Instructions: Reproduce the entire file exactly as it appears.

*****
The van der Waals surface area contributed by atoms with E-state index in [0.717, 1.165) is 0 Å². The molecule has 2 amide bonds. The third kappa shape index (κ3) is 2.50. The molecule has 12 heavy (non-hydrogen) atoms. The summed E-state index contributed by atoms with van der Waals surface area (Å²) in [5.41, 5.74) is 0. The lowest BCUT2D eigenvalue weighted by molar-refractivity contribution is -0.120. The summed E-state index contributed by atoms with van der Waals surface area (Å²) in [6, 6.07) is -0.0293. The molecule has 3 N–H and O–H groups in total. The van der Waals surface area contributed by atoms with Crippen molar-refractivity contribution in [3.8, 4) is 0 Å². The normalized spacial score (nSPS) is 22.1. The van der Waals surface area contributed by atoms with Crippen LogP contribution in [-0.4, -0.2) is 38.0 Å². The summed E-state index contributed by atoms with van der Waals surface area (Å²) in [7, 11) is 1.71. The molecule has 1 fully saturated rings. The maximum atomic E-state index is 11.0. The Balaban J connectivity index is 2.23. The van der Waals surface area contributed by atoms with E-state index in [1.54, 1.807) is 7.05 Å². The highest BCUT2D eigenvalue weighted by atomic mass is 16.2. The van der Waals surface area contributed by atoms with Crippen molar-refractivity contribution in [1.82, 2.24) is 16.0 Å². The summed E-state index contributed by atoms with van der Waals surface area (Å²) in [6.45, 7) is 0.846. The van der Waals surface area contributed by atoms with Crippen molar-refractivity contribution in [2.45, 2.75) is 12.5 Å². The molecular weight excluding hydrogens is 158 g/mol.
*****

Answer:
The van der Waals surface area contributed by atoms with E-state index in [0.717, 1.165) is 0 Å². The molecule has 2 amide bonds. The third kappa shape index (κ3) is 2.50. The molecule has 12 heavy (non-hydrogen) atoms. The summed E-state index contributed by atoms with van der Waals surface area (Å²) in [5.41, 5.74) is 0. The lowest BCUT2D eigenvalue weighted by molar-refractivity contribution is -0.120. The summed E-state index contributed by atoms with van der Waals surface area (Å²) in [6, 6.07) is -0.0293. The molecule has 3 N–H and O–H groups in total. The van der Waals surface area contributed by atoms with Crippen molar-refractivity contribution in [3.8, 4) is 0 Å². The normalized spacial score (nSPS) is 22.1. The van der Waals surface area contributed by atoms with Crippen LogP contribution in [-0.4, -0.2) is 38.0 Å². The summed E-state index contributed by atoms with van der Waals surface area (Å²) in [7, 11) is 1.71. The molecule has 1 fully saturated rings. The maximum atomic E-state index is 11.0. The Balaban J connectivity index is 2.23. The van der Waals surface area contributed by atoms with E-state index in [1.54, 1.807) is 7.05 Å². The highest BCUT2D eigenvalue weighted by atomic mass is 16.2. The van der Waals surface area contributed by atoms with Crippen molar-refractivity contribution in [1.82, 2.24) is 16.0 Å². The summed E-state index contributed by atoms with van der Waals surface area (Å²) in [6.45, 7) is 0.846. The van der Waals surface area contributed by atoms with Crippen molar-refractivity contribution in [2.45, 2.75) is 12.5 Å². The molecular weight excluding hydrogens is 158 g/mol.